it’s late at night, late summer; the temperature, even at this hour, is in the late 20s. 

it’s been hot and dry for days on end; here in the rainforest where i live this is a relatively rare thing.

i have complex system of watering thirsty plants that involves buckets in the sink to catch all the water from rinsing hands or potatoes or plates and i carry the buckets full of water out to the plants on the porch and in the yard. it’s time consuming. a hose would be faster and less tiring. but i am committed to my own little contrivance of water conservation.

one less litre of water down the drain. one more living growing plant in the city.

i call it my ‘grey water system’ because once at a fair–one of those big ones with livestock in barns and a building full of hawkers, “ladies come close, look at this cheese grater, have you seen a better one?” –there was a building, a really big one with a full-sized house in it, the house of the future and to show all its fabulous features the walls were clear plexiglass (i’m elaborating just a bit, to sound like i know what i’m talking about; i confess don’t know the type of plastic it was, something see-through. could be plexiglass, right? sounds good to me). the point of all this is that this house of the future featured a grey water system, meaning that water from the sinks was re-used in the toilet and laundry water was used on the garden. no buckets required; it was all accomplished with pipes connecting things together. i fell in love (or maybe it was lust).

not having the resources to re-pipe a house that i didn’t own anyway, i began the bucket odyssey.

my family resists it, i’m not sure why. i catch them washing lettuce and allowing the water to flow down the drain. they pour cooked pasta into the strainer and let the water escape. i think of my thirsty garden and wince, just a little. i avoid being obsessive or nagging, but just barely.

and now, late at night, a sudden downpour. water, water, everywhere. and lightning, and distant rumbling. i hear a girl shriek and run down the street outside, no doubt seeking cover.  i wonder where the dog is; she doesn’t like thunder.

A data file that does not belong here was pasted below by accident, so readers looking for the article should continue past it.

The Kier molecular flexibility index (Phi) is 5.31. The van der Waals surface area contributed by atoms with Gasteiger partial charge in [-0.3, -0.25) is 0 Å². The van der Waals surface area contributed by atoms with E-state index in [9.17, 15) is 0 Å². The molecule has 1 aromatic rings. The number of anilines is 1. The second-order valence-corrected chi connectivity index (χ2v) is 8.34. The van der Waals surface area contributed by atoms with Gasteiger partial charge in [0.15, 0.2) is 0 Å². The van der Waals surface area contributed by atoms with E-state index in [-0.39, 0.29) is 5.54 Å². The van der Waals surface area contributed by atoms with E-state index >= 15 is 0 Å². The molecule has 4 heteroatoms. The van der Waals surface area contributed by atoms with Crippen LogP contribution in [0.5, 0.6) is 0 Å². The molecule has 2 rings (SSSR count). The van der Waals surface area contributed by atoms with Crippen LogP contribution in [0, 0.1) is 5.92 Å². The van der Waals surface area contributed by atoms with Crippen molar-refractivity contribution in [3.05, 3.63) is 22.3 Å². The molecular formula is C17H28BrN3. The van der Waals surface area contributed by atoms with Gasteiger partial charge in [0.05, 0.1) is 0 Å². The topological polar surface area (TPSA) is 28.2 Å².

but then it stops. it’s kind of weird, all that rattling, pattering, booming, roar of the rainstorm suddenly stops and the space it leaves takes a moment to fill. a moment before a helicopter growls its way overhead, a car hisses by on the wet street. and in through the window, the smell of wet. wet dust after days and days of heat and dryness. the smell of wet asphalt.  a surprisingly good smell. 

birthday(s)

my mother and my grandmother shared a birthday.

i say shared but the family story is that Mid, my grandmother, did not like sharing her birthday with her daughter. it could be that she didn’t think that spending her birthday labouring and straining and finally in agony and shit and blood producing a squalling, dependent infant was much fun.

what, no cake?

the truth is, i don’t know what she really thought. was she sullen every time august 6th rolled around, knowing she’d have to produce some kind of kids’ party with balloons and hats and usually some hair-pulling over who got to ride the pony first (was there ever a pony?) and why must the cake be homemade in the heat of summer and look, oh great that kid in corner is barfing up, probably the cake. next year…next year she probably rolled up her sleeves and did it again.  put on a party for her daughter, i mean.

but Mid might have liked it, that’s possible too, family story not withstanding. it’s just possible that Mid said once in jest, oh i hate sharing my birthday with you, my daughter my love, and when she said it she swung her daughter high up in the air and then held her close in her arms and they both laughed and knew that Mid was joking. the best birthday present that Mid ever received was the gift of a daughter, delivered right on time, no ‘sorry i missed your birthday’ card was required. that might have been it.

but i’ll never know. Mid died before i was born, during the time my mother was pregnant with me, and my mother died 9 years ago. their stories are mostly gone.  i am left guessing, and remembering what i can.